Professor Frederick Sanger OM, CH, CBE, FRS, FAA (1918-2013)
Honorary Fellow and double Nobel Laureate Professor Frederick Sanger died yesterday (Tuesday 19 November). He was 95.
Sanger was a Fellow of King's from 1954 until his retirement in 1983, when he was elected an Honorary Fellow.
He was born in 1918 in Rendcombe, Gloucestershire, and read science at St John's College, Cambridge. As an undergraduate, he became particularly interested in biochemistry. It was, he said, "a way to really understand living matter and to develop a more scientific basis to many medical problems."
Sanger was from a Quaker background and was a conscientious objector in the Second World War, so he was able to complete his PhD at St John's in 1943. It was during this period he began studying the structure of insulin.
He developed ground breaking methods to sequence amino acids and used them to deduce the complete sequence of insulin, an achievement that in 1958 won him his first Nobel Prize.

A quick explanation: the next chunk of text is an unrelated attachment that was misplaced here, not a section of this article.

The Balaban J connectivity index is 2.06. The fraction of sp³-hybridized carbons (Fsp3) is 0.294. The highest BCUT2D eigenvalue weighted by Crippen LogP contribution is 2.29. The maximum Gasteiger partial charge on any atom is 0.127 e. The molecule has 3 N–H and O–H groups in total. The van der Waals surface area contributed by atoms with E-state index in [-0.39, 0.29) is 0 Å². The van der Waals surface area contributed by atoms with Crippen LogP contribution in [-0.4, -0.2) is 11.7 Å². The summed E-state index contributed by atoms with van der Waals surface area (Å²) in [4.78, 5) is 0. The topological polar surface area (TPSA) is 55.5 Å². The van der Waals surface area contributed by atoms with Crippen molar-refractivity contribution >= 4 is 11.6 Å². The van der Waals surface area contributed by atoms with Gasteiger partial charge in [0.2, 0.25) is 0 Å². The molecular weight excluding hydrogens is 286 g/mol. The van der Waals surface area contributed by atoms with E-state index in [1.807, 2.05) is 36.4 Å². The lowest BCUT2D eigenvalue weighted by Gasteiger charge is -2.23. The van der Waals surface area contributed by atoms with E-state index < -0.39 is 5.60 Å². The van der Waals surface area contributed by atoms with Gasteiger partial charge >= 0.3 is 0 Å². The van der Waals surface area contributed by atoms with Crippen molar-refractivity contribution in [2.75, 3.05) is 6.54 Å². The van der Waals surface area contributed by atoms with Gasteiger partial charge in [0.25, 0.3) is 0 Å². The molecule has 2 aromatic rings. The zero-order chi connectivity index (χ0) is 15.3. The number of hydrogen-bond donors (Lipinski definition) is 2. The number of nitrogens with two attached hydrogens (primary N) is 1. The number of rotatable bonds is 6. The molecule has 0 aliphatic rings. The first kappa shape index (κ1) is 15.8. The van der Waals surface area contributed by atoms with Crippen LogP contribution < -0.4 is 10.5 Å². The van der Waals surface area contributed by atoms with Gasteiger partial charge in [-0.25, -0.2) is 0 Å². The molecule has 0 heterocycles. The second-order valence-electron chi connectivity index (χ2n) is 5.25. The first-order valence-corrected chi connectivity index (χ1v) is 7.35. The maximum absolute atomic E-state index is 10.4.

In 1962 Sanger moved to the new Laboratory of Molecular Biology in Cambridge, which included such luminaries as Crick, Kendrew, Huxley and Klug. Here he became interested in nucleic acids and developed a rapid method of DNA sequencing.
This "dideoxy" or "Sanger" sequencing method led to Sanger receiving his second Nobel Prize in 1980. The method formed a basis for mapping the human genome, and it is still used today.
He was awarded a CBE in 1963 and was made a Companion of Honour (1981) and a member of the Order of Merit (1986). In 1992 the University of Cambridge named a new genetics research centre after him, which is now the Wellcome Trust Sanger Institute.